The Casual Blog

Tag: scuba

Chilly birds, a friendly fish in hot water, and a successful cell phone repair

Great blue heron at Shelley Lake

Saturday morning was overcast and chilly.  I put on some layers and warm gloves and went up to Shelley Lake to check on the birds and take some pictures.

Ring-billed gull

  There were a few dozen ring-billed gulls that mostly bobbed on the lake, but occasionally took to the air for some fast acrobatic flying.  Back home, when I looked at my pictures, I saw a pattern: when there were groups of gulls, they were usually chasing a gull that had some food.  That seems mean! A friendly passerby pointed out a couple of eagles sitting in a tree on the other side of the lake. I also enjoyed seeing the double-crested cormorants, Canada geese, and great blue herons.  The shots here were taken with big heavy lenses (Nikkor 80-400mm, and Sigma 150-500mm), and no tripod.

Chasing gulls

Why are some birds so beautiful?  This weekend I read a really good piece in the NY Times on this by Ferris Jabr:  How Beauty is Making Scientists Rethink Evolution.  Some birds, like peacocks, are extravagantly gorgeous, with colors and shapes that seem to make them easy targets for predators.   This seems to contradict some of Darwin’s theory of natural selection (“survival of the fittest”), and after 150 years scientists have still not agreed on an explanation.

But there’s modern support for the view that natural selection is supplemented by sexual selection (usually, females preferring males that look or sound better).   This implies that the animals have preferences that aren’t purely functional — that is, aesthetic preferences. Jabr’s piece gives a sense of the strong passions of the scientists involved. It’s well worth reading.

Double-crested cormorants

Speaking of animal intelligence, I want to make a note about a particular fish who captured my heart when we were scuba diving in the Bahamas.  As we prepared for a dive onto a ship wreck, our leader recommended we look around for a friendly grouper they called Binks, who she said liked to be petted.  Near the end of the dive, I looked over the top edge of the wreck and saw a little grouper (perhaps 18 inches) watching me. I extended my arm, and he came up and nuzzled my hand.  I petted him with gentle strokes, like a dog. Binks was such a sweet little fish!

I was startled at Washington Post’s report this week that recent studies have found oceans are warming significantly faster than had been thought.  Oceans cover 70 percent of the earth.  Warmer oceans mean rising sea levels, more severe weather disasters (hurricanes, cyclones, droughts, etc.). This is terrible for many living creatures, including humans, and fish, including Binks.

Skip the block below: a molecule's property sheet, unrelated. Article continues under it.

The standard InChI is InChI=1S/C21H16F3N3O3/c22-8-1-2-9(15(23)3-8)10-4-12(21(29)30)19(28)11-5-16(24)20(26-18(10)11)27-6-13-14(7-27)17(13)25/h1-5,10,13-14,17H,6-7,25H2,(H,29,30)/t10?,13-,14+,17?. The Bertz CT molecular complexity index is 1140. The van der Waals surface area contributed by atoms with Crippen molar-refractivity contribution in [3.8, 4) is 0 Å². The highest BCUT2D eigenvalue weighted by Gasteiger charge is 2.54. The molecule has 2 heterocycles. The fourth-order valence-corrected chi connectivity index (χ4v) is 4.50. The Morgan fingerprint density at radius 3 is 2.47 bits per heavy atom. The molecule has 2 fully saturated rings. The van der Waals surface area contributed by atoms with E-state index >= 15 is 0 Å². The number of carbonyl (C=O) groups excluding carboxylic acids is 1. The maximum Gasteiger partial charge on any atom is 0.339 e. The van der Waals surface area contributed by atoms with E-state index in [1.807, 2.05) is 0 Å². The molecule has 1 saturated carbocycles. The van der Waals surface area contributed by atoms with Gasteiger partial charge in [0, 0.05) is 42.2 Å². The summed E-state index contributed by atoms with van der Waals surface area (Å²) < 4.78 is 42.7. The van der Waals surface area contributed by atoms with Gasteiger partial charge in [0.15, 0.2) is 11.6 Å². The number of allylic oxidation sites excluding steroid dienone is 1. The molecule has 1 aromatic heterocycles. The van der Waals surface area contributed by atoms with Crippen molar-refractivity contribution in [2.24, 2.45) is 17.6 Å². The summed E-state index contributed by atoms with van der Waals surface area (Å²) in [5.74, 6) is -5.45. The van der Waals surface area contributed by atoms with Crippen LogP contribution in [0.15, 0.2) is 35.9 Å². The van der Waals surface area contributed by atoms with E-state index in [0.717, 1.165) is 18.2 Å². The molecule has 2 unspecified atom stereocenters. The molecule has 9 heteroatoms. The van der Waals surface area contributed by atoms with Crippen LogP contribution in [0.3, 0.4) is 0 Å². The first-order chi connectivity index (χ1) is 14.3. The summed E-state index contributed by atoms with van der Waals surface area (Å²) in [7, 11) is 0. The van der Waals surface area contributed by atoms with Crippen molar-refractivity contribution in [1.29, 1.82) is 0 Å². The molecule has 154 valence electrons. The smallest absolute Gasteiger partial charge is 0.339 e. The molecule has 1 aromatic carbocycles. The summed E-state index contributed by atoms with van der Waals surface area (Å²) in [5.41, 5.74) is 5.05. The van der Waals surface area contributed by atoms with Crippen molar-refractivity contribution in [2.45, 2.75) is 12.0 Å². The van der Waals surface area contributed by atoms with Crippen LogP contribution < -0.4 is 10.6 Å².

The Sierra Club magazine this month had an encouraging piece titled There Is No Planet B:  It’s Up to Us to Craft the Shape of the Future, by Kim Stanley Robinson.   Robinson acknowledges the possibility of mass extinction, but outlines the possibility that we can still reverse course.  He notes that need to rethink some of our traditional capitalist assumptions, which will not be easy. But those assumptions were created by humans, and they can be changed.  

Two bald eagles on the far side of the lake

Finally, I need to give a shout out to CPR — that is, Cell Phone Repair, a local business at Holly Park, off Wake Forest Road.  I discovered last week that I’d broken the camera in my Samsung Galaxy S7 device. The guys at CPR said they could get it fixed in 3 hours.  I asked if there was anything to be done about my weakening battery, and they said, sure, they could help me out with a new battery. They got it done in 2 hours, and everything worked great!  


Ringing out the old year with a diving trip to Cozumel

We flew back from Cozumel on New Year’s eve, which was a good excuse for doing what we usually do at the end of the calendar year: nothing special. We changed planes in Charlotte, but didn’t have time to get food there, so after we unpacked, I walked over to get bean burritos at Armadillo Grill. Glenwood Avenue was hopping with lots of young people going to the bars and clubs, all dressed up and ready to party! Lots of happy energy.

So we begin another calendar year, with a clean slate, sort of. I began my Sunday as I usually do, with breakfast, coffee, and the big ole Sunday New York Times. I read an affecting piece on the lives of several New Yorkers over age 85. They had their problems, but most were still hopeful about the future. One noted that as farmers choose to cultivate different crops, we can choose what to cultivate in ourselves, like appreciation of science, art, and nature.